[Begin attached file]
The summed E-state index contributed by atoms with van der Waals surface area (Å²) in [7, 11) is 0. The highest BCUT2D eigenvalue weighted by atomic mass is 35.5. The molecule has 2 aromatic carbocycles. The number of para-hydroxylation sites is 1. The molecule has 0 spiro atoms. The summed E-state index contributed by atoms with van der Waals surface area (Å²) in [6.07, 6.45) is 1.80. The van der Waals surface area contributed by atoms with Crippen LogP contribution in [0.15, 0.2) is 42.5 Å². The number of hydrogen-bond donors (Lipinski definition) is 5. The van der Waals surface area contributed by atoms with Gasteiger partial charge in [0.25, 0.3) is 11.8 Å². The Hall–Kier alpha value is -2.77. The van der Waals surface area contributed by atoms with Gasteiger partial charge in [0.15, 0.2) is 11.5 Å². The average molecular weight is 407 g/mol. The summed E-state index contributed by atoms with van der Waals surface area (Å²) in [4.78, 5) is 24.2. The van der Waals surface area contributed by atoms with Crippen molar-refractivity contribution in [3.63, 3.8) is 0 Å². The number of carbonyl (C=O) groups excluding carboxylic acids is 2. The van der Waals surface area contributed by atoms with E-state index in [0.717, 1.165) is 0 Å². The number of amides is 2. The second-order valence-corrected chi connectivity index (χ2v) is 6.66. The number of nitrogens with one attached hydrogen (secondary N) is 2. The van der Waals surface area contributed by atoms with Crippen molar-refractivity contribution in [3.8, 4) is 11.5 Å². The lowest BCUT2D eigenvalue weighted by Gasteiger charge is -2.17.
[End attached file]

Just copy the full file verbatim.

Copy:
The summed E-state index contributed by atoms with van der Waals surface area (Å²) in [7, 11) is 0. The highest BCUT2D eigenvalue weighted by atomic mass is 35.5. The molecule has 2 aromatic carbocycles. The number of para-hydroxylation sites is 1. The molecule has 0 spiro atoms. The summed E-state index contributed by atoms with van der Waals surface area (Å²) in [6.07, 6.45) is 1.80. The van der Waals surface area contributed by atoms with Crippen LogP contribution in [0.15, 0.2) is 42.5 Å². The number of hydrogen-bond donors (Lipinski definition) is 5. The van der Waals surface area contributed by atoms with Gasteiger partial charge in [0.25, 0.3) is 11.8 Å². The Hall–Kier alpha value is -2.77. The van der Waals surface area contributed by atoms with Gasteiger partial charge in [0.15, 0.2) is 11.5 Å². The average molecular weight is 407 g/mol. The summed E-state index contributed by atoms with van der Waals surface area (Å²) in [4.78, 5) is 24.2. The van der Waals surface area contributed by atoms with Crippen molar-refractivity contribution in [3.63, 3.8) is 0 Å². The number of carbonyl (C=O) groups excluding carboxylic acids is 2. The van der Waals surface area contributed by atoms with E-state index in [0.717, 1.165) is 0 Å². The number of amides is 2. The second-order valence-corrected chi connectivity index (χ2v) is 6.66. The number of nitrogens with one attached hydrogen (secondary N) is 2. The van der Waals surface area contributed by atoms with Crippen molar-refractivity contribution in [3.8, 4) is 11.5 Å². The lowest BCUT2D eigenvalue weighted by Gasteiger charge is -2.17.